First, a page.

ritten by Houghton Kinsman, Adult Education Coordinator

If the pandemic has taught me anything in my work at the Museum, it is that self-care, empathy, and compassion are more important than ever.

When I joined the Crocker back in October of 2019 (two years ago already?!), I had never done yoga, never meditated, and I didn’t even remotely understand the concept of sound healing. But, as the Adult Education Coordinator, I inherited a strong foundation of programs created by my predecessor, and I did what I knew best as an educator: I leaned into learning.

Two years later, and now my wife enjoys a good chuckle when I put on my headphones, open the Calm app, and meditate just before bed. Though, I enjoy the last laugh, as she now joins me in ending our Sundays with a little yoga in preparation for the week ahead.

I suppose telling you all this is my way of saying that, while I may not be Gwyneth Paltrow goop-level status, I have learned firsthand through the Crocker’s wellness programming that there are real, tangible benefits to participating in mindfulness activities and self-care practices. The only reason I subscribe to Calm or roll out the yoga mats on Sunday is because programs like Slow Art, Art Rx, Artful Meditation, and Sound Healing with Yoga served as an accessible entry point for me to wellness practices that I would have never tried on my own.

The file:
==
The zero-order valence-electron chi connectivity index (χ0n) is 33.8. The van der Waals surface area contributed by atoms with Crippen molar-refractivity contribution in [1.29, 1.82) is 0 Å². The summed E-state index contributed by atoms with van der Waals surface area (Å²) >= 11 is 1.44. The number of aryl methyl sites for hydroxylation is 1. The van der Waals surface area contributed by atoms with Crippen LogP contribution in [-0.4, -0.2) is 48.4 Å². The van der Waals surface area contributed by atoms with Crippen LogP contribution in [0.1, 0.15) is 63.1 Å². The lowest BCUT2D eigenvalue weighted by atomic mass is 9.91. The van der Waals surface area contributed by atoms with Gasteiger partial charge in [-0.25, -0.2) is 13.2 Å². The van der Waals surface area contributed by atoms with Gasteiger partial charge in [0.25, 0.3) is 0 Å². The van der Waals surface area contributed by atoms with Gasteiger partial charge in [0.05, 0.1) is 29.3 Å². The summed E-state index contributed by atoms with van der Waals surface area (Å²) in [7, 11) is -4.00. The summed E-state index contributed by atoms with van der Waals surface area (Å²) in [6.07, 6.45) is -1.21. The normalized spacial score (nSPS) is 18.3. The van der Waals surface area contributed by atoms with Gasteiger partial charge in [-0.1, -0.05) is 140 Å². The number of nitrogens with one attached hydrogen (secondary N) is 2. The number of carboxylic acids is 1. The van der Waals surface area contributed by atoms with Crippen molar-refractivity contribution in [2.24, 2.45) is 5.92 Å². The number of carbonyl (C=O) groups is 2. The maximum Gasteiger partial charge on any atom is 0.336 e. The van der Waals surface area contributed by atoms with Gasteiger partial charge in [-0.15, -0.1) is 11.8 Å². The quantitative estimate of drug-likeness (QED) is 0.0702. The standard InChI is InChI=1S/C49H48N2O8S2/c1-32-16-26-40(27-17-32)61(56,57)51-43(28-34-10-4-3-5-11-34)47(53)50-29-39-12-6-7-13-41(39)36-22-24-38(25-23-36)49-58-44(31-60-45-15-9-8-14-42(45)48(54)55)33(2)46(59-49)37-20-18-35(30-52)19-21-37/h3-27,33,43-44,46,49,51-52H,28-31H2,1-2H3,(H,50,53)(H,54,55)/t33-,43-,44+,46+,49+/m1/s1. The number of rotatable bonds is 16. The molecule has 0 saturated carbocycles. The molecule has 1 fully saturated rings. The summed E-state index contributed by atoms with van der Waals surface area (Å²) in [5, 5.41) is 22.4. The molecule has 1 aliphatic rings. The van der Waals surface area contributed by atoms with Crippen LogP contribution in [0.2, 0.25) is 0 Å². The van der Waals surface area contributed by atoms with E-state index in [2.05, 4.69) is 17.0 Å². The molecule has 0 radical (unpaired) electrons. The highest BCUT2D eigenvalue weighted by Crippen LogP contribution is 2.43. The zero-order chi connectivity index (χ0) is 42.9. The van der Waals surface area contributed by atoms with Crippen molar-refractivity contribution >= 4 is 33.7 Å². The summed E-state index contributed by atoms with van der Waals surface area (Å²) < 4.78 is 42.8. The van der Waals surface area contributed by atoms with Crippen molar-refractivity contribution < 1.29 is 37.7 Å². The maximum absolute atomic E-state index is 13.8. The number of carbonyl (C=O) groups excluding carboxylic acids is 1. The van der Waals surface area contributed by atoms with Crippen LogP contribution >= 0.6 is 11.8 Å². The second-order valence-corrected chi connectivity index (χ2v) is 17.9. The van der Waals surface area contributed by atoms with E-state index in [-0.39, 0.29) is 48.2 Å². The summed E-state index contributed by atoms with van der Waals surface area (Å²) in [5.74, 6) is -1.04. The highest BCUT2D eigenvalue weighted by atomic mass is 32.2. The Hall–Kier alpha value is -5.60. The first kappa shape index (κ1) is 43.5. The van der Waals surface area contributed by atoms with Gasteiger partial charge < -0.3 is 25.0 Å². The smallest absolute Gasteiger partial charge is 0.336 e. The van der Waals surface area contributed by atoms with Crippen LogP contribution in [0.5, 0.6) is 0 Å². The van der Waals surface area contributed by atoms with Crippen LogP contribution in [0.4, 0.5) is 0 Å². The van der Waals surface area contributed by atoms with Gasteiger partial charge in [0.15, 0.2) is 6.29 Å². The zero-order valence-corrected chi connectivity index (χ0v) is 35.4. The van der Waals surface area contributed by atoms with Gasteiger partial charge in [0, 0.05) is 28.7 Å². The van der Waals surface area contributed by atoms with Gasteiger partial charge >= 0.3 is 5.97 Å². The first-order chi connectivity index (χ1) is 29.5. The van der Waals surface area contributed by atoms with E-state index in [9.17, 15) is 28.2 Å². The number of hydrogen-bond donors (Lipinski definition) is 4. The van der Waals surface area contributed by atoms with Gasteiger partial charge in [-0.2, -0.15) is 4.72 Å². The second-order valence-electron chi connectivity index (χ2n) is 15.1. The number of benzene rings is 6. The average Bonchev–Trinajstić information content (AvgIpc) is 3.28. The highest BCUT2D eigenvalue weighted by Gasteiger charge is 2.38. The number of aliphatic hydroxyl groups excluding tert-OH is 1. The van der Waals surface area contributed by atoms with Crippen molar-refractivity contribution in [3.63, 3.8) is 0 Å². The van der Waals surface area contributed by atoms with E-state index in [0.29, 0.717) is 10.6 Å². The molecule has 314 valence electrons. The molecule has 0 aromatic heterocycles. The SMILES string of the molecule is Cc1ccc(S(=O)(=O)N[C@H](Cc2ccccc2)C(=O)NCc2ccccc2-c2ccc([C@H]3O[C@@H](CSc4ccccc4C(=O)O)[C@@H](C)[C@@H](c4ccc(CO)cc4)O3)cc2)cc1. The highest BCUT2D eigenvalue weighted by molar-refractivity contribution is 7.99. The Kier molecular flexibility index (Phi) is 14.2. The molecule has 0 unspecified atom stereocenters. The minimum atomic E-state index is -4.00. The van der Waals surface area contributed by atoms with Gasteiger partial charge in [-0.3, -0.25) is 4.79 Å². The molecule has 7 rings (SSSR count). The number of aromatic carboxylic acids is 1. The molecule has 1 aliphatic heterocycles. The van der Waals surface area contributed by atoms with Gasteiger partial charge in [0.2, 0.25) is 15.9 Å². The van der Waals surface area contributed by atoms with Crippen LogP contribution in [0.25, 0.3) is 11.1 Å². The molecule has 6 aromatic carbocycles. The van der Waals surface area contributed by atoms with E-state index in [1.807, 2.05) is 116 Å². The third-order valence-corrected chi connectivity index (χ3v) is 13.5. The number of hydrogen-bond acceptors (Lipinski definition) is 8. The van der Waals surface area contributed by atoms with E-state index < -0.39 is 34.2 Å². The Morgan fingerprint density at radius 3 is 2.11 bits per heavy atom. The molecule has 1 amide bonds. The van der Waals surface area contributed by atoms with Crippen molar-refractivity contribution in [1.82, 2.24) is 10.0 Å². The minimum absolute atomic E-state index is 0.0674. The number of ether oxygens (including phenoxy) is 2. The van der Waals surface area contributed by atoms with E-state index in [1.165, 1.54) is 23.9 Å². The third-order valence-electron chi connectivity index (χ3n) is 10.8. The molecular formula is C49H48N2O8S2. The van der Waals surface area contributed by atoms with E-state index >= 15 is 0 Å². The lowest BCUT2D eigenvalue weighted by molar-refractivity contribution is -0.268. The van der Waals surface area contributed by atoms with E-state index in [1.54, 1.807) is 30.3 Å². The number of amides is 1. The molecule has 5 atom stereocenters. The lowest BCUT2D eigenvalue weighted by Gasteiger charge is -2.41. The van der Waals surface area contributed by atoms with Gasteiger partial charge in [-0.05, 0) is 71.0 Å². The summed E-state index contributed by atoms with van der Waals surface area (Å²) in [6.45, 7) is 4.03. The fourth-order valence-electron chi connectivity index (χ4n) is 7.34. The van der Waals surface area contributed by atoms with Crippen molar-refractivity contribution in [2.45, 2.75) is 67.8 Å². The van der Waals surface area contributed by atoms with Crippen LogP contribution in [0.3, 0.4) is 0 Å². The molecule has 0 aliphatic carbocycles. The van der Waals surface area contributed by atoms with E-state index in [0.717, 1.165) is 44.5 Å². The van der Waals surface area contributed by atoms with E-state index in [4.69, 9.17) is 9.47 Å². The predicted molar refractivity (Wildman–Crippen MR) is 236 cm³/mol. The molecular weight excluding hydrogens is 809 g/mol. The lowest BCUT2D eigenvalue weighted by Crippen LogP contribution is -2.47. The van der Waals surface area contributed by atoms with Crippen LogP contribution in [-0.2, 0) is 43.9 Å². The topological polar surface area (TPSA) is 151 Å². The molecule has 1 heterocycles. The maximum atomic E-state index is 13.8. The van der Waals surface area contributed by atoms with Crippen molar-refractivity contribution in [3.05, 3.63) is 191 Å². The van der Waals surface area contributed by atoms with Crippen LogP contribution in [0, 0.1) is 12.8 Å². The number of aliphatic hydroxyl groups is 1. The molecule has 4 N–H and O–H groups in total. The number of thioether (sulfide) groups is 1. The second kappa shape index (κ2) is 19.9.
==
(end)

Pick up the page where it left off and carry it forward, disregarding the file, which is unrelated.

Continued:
I may not have understood what I was embarking on when I took over the Art + Wellness suite, but I certainly sensed how important these programs were for the Crocker. And, the Museum is not alone in these endeavors; art museums across the country seem to see the value, too.

Since the Summer of 2020, I’ve participated in working groups for the Coalition for Arts, Heritage, and Wellbeing. These groups consist of colleagues from institutions of all sizes including the National Gallery of Art in D.C, The Boston Museum of Fine Arts, Morikami Museum and Japanese Gardens in Miami, the National Organization for Arts and Health (NOAH), MoMA New York, Museum of Wisconsin Art, and numerous others nationwide. Each month, we convened to discuss restorative art programs in the criminal justice system, experiences that champion creative aging, and initiatives that help healthcare providers combat stress and enhance empathy skills. I also shared the impact of our own signature wellness programs, ArtRX and Artful Meditation, which were started in collaboration with Dr. Ian Koebner and the Division of Pain Medicine at the University of California, Davis in 2014. Hearing about and discussing all the innovative work museum educators are doing at the intersection of art, healthcare, mindfulness, and well-being has been inspiring.